I had visions of me having to drive round trying to find the farm, and the stupid dog by road. Or visions of never seeing him again. At times like these, I will be honest and there is a part of me that thinks, well maybe I can live with that… But I shouted as loud as I could and waved my arms a bit and sure enough I see this fawn dot hoving into view, travelling back in my direction, albeit like the egret, a little circuitously. He does not cover the ground as fast as he did in the original pursuit, but it is an impressive job nonetheless. I feel a bit touched that he does want to come back to me after all, even if I am a poor substitute for a brace of partridges. He arrives at the edge of the field. There is now only the ditch and the wide bank to climb back to where I am waiting, my fingers already twitching on the clip of the lead. He hesitates. The ditch is too steep and wide and wet he seems to say to me. I can’t get across. This is the same dog that not five minutes ago cleared the natural obstacle in one wide Irish lep (we can say that because he hails from Navan). I tell him something to that effect. I might add that he is a stupid fecker. It seems to do the trick and he scrambles over, hunts up the bank and then walks up to me very apologetic-like: head, ears and tail down like he is expecting me to give out to him.

To my own surprise, and his too perhaps, I laugh. I have in my mind all those of us who own sighthounds and are brave, or foolhardy, enough to let them off their leads to do what they do best. To those of us, like me, who drive their dogs miles out of town to find a suitable place to stretch their legs at upwards and over of twenty odd miles an hour. To those dog owners who risk having their head knocked off its block every time they bend down to pick up a shit, and to those owners who own dogs that speak to the wildest and most natural part of their hearts, the part that the world has no time or use for. As I laugh, the little egret that had vanished from view, flies up in its laboured way, up over the field. Even higher above that is a cormorant, heading north. I haven’t seen one of those that high in the air before. I only recognise the dark outline of it’s long neck and beak against the light grey clouds. The birds seem to be telling us something. The show, is over.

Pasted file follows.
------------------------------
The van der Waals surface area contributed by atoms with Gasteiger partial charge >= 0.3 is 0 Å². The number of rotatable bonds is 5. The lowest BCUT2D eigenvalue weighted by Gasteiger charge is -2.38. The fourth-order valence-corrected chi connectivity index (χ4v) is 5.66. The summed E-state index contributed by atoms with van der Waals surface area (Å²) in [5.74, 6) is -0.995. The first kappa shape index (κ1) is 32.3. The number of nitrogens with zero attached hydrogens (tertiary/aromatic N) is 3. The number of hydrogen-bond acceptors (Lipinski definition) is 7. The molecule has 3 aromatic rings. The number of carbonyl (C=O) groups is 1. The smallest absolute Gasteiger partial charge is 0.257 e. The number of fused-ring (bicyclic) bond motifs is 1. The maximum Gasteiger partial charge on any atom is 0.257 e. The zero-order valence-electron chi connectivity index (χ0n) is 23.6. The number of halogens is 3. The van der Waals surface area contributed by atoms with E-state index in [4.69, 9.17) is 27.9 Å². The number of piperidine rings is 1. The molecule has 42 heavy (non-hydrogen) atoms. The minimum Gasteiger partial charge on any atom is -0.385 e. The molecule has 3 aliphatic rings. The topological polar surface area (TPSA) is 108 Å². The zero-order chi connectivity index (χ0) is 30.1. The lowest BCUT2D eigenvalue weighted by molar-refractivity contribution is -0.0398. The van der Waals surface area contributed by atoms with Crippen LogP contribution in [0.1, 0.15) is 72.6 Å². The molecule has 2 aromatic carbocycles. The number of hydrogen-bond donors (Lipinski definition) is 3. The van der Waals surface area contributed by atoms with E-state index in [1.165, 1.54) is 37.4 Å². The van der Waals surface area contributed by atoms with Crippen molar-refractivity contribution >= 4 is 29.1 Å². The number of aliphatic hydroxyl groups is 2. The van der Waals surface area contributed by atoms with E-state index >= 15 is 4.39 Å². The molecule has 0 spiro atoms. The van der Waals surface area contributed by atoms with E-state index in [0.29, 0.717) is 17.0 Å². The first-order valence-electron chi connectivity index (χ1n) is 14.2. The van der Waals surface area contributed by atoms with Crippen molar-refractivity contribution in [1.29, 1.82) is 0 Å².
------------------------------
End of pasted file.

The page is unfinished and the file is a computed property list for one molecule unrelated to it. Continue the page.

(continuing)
The quiet dog goes back on the lead and follows me all meek and mild back to the car. Still, I wouldn’t trust him an inch. A Persian cat hunkers down as we pass by its front door. I tell it, it is wise to do so, given what I have just witnessed. Even my wild-at-heart heart has had enough of all that mad freedom and kicked up dust for one day.

‘Flushed’ by Steven Lingham @

Off the wall, Olympic style

I am trying to Get On. I thought I was getting on with finishing a project, but when I went back to it today, I realised it was almost entirely off-topic and not at all suitable for its intended purpose. Fifteen hundred words of meander. I think it defies an edit, so, it’s going on the compost heap – which is the blog.

Sometimes, I don’t know where my brain goes off to. I really don’t.

I write this final part, part five, as the London Olympics 2012, takes place. It seems apt somehow and compels me to get to the finish line of my own project; something which, I admit, I have begun dragging my heels on a little since June.